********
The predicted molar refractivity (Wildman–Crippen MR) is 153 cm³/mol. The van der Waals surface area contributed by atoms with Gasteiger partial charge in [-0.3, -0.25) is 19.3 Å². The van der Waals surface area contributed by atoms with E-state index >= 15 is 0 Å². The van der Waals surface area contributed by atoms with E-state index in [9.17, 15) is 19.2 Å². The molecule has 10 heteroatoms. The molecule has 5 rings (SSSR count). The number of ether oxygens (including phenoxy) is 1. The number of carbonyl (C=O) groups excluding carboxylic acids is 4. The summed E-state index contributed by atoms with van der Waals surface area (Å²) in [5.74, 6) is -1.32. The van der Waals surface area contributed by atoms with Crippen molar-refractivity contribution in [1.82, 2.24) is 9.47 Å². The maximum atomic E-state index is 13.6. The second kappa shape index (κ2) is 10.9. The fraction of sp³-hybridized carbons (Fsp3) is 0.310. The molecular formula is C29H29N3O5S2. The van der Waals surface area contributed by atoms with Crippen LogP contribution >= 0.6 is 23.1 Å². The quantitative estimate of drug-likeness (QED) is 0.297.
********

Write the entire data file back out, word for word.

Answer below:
The predicted molar refractivity (Wildman–Crippen MR) is 153 cm³/mol. The van der Waals surface area contributed by atoms with Gasteiger partial charge in [-0.3, -0.25) is 19.3 Å². The van der Waals surface area contributed by atoms with E-state index >= 15 is 0 Å². The van der Waals surface area contributed by atoms with E-state index in [9.17, 15) is 19.2 Å². The molecule has 10 heteroatoms. The molecule has 5 rings (SSSR count). The number of ether oxygens (including phenoxy) is 1. The number of carbonyl (C=O) groups excluding carboxylic acids is 4. The summed E-state index contributed by atoms with van der Waals surface area (Å²) in [5.74, 6) is -1.32. The van der Waals surface area contributed by atoms with Crippen molar-refractivity contribution in [1.82, 2.24) is 9.47 Å². The maximum atomic E-state index is 13.6. The second kappa shape index (κ2) is 10.9. The fraction of sp³-hybridized carbons (Fsp3) is 0.310. The molecular formula is C29H29N3O5S2. The van der Waals surface area contributed by atoms with Crippen LogP contribution >= 0.6 is 23.1 Å². The quantitative estimate of drug-likeness (QED) is 0.297.